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Curiosities you may not know about the Colosseum

The Colosseum in Rome, the ancient arena where jousts, gladiator fights and theatrical performances took place, is the most famous monument in Italy, the one that immediately comes to mind when talking about the Belpaese.

Its history and the legends surrounding this marvellous building, much changed over the centuries, are steeped in the soul of Italy, with its contradictions, its problems but also its beauty.

Despite being one of the world's most famous and well-known sights, without a doubt some things you will not know, and you will be surprised by the curiosities surrounding its stones.

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Curiosities you may not know about the Colosseum
Rome's Colosseum, the ancient arena where jousting, gladiator fights and theatrical performances took place, is the most famous monument in Italy, the one people immediately think of when talking about the Belpaese. Its history and the legends surrounding this wonderful building, much changed over the centuries, are steeped in the soul of Italy, with its contradictions, its problems but also its beauties. Despite the fact that it is one of the most famous and well-known places of interest in the world, no doubt some things you will not know, and you will be surprised by the curiosities surrounding its stones.
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It sounds strange, but it is not one of the oldest human constructions in the world
Although it seems to us that the Colosseum has been there forever (and is in fact the most impressive poster of Ancient Rome that has come down to us), it is not one of the oldest buildings that has come to our time. The Colosseum was built in Flavian times, begun by Vespasian and finished by Titus, who inaugurated it in 80 CE. So, this Colosseum is less than 2,000 years old, and it is not so impressive when we think of other man-made constructions, for example, the Pyramid of Giza (built, it is estimated, in 2,550 B.C.) or the Druid site of Stonehenge (which it is estimated could date back as far as 5,000 years).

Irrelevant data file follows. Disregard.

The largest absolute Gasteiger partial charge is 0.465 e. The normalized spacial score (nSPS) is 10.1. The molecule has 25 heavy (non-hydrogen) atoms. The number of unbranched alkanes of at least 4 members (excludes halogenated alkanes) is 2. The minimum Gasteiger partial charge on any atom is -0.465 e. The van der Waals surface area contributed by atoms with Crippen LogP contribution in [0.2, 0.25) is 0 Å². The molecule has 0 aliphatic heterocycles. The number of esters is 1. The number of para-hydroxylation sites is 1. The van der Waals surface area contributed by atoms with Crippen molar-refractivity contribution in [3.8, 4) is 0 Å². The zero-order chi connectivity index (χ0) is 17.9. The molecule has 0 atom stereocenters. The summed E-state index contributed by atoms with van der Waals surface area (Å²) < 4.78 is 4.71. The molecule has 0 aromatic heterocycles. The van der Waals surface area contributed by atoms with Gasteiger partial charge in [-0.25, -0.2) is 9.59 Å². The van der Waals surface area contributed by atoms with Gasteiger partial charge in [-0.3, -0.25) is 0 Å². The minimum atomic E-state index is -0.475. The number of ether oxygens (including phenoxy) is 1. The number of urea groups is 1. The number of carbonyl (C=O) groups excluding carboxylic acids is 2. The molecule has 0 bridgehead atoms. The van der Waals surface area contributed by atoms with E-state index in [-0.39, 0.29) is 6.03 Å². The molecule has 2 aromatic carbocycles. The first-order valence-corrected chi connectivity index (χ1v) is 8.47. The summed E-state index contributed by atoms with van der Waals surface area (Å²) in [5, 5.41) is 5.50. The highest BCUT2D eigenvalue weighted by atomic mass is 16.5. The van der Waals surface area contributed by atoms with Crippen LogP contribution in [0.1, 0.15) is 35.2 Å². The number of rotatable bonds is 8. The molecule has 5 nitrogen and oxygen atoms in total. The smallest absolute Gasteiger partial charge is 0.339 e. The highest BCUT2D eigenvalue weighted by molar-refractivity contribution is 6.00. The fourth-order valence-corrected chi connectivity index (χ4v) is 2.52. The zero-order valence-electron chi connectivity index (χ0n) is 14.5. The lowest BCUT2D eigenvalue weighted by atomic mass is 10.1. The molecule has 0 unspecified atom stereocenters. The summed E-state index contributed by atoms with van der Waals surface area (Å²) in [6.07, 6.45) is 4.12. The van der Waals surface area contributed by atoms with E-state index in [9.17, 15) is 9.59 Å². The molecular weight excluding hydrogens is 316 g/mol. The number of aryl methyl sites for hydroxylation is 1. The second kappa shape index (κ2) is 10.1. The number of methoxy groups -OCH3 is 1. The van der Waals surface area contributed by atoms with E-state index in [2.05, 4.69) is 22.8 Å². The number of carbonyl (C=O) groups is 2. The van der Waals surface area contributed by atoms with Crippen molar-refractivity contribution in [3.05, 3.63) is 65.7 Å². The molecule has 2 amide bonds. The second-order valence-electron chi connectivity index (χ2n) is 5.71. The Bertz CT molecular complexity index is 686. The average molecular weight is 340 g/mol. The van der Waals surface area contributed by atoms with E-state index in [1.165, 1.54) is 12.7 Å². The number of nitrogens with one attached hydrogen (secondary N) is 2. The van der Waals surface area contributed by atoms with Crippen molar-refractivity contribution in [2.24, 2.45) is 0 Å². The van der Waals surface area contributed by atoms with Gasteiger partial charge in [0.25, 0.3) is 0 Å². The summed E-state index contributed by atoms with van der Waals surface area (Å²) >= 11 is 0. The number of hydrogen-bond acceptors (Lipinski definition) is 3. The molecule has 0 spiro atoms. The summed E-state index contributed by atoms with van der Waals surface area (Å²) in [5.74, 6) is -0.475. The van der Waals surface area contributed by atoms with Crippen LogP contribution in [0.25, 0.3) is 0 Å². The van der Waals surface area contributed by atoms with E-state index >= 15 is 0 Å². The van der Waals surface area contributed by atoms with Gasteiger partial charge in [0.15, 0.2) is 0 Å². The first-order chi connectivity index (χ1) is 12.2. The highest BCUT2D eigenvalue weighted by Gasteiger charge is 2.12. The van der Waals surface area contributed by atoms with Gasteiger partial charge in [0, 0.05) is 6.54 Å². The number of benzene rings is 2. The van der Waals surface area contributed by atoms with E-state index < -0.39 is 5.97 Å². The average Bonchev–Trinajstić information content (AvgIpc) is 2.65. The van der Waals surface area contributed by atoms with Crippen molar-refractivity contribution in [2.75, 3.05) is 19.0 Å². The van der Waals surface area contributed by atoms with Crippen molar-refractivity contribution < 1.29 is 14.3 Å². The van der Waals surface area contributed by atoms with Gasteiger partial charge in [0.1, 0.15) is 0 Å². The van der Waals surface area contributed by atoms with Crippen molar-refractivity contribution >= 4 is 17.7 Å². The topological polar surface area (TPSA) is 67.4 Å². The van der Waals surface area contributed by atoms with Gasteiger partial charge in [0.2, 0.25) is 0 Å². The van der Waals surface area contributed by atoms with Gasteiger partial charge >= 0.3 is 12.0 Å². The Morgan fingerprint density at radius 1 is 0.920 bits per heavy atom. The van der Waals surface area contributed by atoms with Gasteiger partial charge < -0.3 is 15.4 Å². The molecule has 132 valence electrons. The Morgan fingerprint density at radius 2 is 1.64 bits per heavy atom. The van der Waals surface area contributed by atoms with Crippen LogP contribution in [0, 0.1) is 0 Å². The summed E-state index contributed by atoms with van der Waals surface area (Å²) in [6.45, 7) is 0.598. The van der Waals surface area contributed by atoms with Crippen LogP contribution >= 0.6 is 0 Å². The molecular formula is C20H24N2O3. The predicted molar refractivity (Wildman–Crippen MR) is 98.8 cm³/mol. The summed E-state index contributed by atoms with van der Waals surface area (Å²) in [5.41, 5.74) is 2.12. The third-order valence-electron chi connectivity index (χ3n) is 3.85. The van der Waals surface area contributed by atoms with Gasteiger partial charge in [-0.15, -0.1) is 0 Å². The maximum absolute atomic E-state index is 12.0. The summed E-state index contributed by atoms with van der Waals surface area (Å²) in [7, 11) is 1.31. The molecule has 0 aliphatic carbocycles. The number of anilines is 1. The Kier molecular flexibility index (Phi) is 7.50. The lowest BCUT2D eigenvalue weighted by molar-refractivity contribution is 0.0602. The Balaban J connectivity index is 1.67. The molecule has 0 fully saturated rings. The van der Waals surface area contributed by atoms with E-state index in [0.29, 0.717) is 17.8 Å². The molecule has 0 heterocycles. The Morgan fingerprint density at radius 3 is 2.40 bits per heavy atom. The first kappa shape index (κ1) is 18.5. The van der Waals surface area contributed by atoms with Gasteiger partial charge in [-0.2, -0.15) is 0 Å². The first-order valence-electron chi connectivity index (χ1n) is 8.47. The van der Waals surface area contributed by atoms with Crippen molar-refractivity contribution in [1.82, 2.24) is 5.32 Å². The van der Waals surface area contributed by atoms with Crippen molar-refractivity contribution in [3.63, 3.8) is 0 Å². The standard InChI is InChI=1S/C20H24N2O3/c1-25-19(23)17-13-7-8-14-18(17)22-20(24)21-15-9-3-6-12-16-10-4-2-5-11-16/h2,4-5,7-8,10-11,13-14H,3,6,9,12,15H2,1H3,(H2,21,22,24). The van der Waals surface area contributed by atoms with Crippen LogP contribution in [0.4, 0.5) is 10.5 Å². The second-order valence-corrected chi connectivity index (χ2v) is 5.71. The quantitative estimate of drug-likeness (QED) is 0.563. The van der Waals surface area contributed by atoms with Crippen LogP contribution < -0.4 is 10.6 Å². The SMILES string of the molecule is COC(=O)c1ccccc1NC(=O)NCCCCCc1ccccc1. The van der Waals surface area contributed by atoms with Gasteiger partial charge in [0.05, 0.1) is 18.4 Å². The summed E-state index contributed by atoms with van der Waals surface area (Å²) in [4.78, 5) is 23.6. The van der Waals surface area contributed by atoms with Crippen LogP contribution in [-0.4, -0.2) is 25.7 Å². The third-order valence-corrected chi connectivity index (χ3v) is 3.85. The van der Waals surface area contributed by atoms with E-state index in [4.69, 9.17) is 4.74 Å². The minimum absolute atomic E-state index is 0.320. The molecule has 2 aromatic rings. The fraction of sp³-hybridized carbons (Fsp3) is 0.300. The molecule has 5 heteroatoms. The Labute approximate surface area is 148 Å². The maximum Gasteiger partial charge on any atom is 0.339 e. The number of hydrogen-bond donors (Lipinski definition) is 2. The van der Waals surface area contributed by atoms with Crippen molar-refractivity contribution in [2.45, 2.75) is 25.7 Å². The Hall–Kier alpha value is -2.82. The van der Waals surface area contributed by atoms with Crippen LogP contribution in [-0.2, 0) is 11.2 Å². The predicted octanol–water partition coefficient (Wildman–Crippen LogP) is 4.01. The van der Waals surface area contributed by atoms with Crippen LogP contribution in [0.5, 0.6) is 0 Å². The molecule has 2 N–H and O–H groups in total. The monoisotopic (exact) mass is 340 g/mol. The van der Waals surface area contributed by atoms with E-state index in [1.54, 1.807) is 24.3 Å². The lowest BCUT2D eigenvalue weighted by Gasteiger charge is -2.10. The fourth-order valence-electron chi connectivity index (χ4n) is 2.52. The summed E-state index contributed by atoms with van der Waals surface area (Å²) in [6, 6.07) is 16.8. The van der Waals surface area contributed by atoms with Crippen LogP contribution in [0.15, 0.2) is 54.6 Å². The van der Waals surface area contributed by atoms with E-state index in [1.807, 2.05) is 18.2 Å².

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Julius Caesar never set foot in the Colosseum
Modern novels and filmography have accustomed us to imagine Gaius Julius Caesar, the most famous and the first Roman emperor in history, sipping wine while watching gladiator fights inside the Colosseum. However, and it is truly strange that this remains a false myth to this day, the great Roman leader and politician was never allowed to enter the Colosseum, simply because at the time of his death in 44 B.C., it was more than 100 years before its inauguration.
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"The Gladiator" is right: emperors used to descend into the arena.
Ridley Scott showed, in his famous film, the Emperor Commodus, son of Marcus Aurelius, personally descending into the arena of the Colosseum to fight against Maximus Decimus Meridius, played by Russell Crowe. This sounds absurd, but it actually happened that the Emperors themselves descended into the fray, mainly, however, to fight not with gladiators but against ferocious beasts. On the rare occasions when Emperors fought against gladiators, they had wooden swords, and very severe punishments were meted out to them if they ever dared to injure the ruler.
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Originally it wasn't even called Coliseum.
Absurd, isn't it! Accustomed as we are to calling it Colosseum, perhaps it is also difficult for people who do not speak a Latin language to understand that the word Colosseum derives from Colossus, and was taken to name the building, probably, because of its proximity to the statue called "The Colossus of Nero," 35 meters high and placed, at one time, outside the amphitheater. Moreover, the name "Colosseum" only became widespread in the Middle Ages and, in addition to the statue, may also derive from the popular deformation of the Latin adjective "colosseum" (translatable to "colossal," as it appeared in the early Middle Ages among the one- and two-story cottages). The Colosseum was originally known as the Flavian Amphitheater (Latin: Amphitheatrum Flavium) or simply Amphitheatrum (Italian: Amphitheater).
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The prophecy of Bede the Venerable
As long as the Colosseum exists, Rome will also exist; when the Colosseum falls, Rome will also fall; when Rome falls, the world will also fall'. This is the prophecy of Bede the Venerable, formulated in the 8th century AD. Will it be true?
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25/05/2024
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